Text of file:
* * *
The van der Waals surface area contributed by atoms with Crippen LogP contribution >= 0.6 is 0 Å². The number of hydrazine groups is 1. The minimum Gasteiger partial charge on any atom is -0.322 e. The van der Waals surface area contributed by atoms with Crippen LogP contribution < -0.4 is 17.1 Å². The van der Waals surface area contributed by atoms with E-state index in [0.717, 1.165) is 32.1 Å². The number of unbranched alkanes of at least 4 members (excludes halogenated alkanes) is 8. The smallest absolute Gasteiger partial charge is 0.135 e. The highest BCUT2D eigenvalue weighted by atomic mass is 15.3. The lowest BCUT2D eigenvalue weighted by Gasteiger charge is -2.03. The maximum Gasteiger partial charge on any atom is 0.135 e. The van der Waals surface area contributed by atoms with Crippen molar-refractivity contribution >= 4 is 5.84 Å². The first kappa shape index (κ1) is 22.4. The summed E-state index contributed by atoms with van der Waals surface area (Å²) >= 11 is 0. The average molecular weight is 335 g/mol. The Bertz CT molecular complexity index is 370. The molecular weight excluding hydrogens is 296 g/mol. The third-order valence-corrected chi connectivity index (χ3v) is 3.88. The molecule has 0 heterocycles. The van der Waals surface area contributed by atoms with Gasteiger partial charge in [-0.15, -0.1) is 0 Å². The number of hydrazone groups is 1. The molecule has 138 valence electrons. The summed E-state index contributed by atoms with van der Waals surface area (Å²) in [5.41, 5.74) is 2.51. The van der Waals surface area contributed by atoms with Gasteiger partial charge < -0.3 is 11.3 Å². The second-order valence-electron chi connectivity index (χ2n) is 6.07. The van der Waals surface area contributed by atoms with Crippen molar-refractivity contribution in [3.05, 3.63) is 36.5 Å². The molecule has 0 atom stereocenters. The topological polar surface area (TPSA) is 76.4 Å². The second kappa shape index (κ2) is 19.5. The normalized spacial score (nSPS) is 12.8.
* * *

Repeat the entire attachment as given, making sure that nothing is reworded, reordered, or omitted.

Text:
The van der Waals surface area contributed by atoms with Crippen LogP contribution >= 0.6 is 0 Å². The number of hydrazine groups is 1. The minimum Gasteiger partial charge on any atom is -0.322 e. The van der Waals surface area contributed by atoms with Crippen LogP contribution < -0.4 is 17.1 Å². The van der Waals surface area contributed by atoms with E-state index in [0.717, 1.165) is 32.1 Å². The number of unbranched alkanes of at least 4 members (excludes halogenated alkanes) is 8. The smallest absolute Gasteiger partial charge is 0.135 e. The highest BCUT2D eigenvalue weighted by atomic mass is 15.3. The lowest BCUT2D eigenvalue weighted by Gasteiger charge is -2.03. The maximum Gasteiger partial charge on any atom is 0.135 e. The van der Waals surface area contributed by atoms with Crippen molar-refractivity contribution >= 4 is 5.84 Å². The first kappa shape index (κ1) is 22.4. The summed E-state index contributed by atoms with van der Waals surface area (Å²) >= 11 is 0. The average molecular weight is 335 g/mol. The Bertz CT molecular complexity index is 370. The molecular weight excluding hydrogens is 296 g/mol. The third-order valence-corrected chi connectivity index (χ3v) is 3.88. The molecule has 0 heterocycles. The van der Waals surface area contributed by atoms with Gasteiger partial charge in [-0.15, -0.1) is 0 Å². The number of hydrazone groups is 1. The molecule has 138 valence electrons. The summed E-state index contributed by atoms with van der Waals surface area (Å²) in [5.41, 5.74) is 2.51. The van der Waals surface area contributed by atoms with Gasteiger partial charge < -0.3 is 11.3 Å². The second-order valence-electron chi connectivity index (χ2n) is 6.07. The van der Waals surface area contributed by atoms with Crippen molar-refractivity contribution in [3.05, 3.63) is 36.5 Å². The molecule has 0 atom stereocenters. The topological polar surface area (TPSA) is 76.4 Å². The second kappa shape index (κ2) is 19.5. The normalized spacial score (nSPS) is 12.8.